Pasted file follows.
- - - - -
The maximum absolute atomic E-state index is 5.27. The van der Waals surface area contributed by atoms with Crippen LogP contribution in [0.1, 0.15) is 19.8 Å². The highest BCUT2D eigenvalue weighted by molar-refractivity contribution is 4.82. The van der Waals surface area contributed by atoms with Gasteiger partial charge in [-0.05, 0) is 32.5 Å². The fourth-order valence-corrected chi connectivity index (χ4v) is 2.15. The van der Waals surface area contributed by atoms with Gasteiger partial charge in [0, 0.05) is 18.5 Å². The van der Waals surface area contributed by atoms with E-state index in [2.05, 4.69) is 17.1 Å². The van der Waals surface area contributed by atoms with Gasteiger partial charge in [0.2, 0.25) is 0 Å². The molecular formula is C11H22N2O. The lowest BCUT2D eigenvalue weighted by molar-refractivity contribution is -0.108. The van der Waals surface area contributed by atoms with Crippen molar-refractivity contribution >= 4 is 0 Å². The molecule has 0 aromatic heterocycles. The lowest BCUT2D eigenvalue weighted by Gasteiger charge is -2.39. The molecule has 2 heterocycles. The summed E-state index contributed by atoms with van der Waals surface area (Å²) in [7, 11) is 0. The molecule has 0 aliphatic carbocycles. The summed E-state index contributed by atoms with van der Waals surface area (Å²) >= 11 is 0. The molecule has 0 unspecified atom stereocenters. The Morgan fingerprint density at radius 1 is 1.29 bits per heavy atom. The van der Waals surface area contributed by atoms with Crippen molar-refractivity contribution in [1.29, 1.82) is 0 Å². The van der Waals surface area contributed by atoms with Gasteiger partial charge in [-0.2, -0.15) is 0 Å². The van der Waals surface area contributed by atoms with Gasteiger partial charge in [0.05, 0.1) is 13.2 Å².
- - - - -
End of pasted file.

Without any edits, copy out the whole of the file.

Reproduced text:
The maximum absolute atomic E-state index is 5.27. The van der Waals surface area contributed by atoms with Crippen LogP contribution in [0.1, 0.15) is 19.8 Å². The highest BCUT2D eigenvalue weighted by molar-refractivity contribution is 4.82. The van der Waals surface area contributed by atoms with Gasteiger partial charge in [-0.05, 0) is 32.5 Å². The fourth-order valence-corrected chi connectivity index (χ4v) is 2.15. The van der Waals surface area contributed by atoms with Gasteiger partial charge in [0, 0.05) is 18.5 Å². The van der Waals surface area contributed by atoms with E-state index in [2.05, 4.69) is 17.1 Å². The van der Waals surface area contributed by atoms with Gasteiger partial charge in [0.2, 0.25) is 0 Å². The molecular formula is C11H22N2O. The lowest BCUT2D eigenvalue weighted by molar-refractivity contribution is -0.108. The van der Waals surface area contributed by atoms with Crippen molar-refractivity contribution >= 4 is 0 Å². The molecule has 0 aromatic heterocycles. The lowest BCUT2D eigenvalue weighted by Gasteiger charge is -2.39. The molecule has 2 heterocycles. The summed E-state index contributed by atoms with van der Waals surface area (Å²) in [7, 11) is 0. The molecule has 0 aliphatic carbocycles. The summed E-state index contributed by atoms with van der Waals surface area (Å²) >= 11 is 0. The molecule has 0 unspecified atom stereocenters. The Morgan fingerprint density at radius 1 is 1.29 bits per heavy atom. The van der Waals surface area contributed by atoms with Crippen molar-refractivity contribution in [1.29, 1.82) is 0 Å². The van der Waals surface area contributed by atoms with Gasteiger partial charge in [-0.2, -0.15) is 0 Å². The van der Waals surface area contributed by atoms with Gasteiger partial charge in [0.05, 0.1) is 13.2 Å².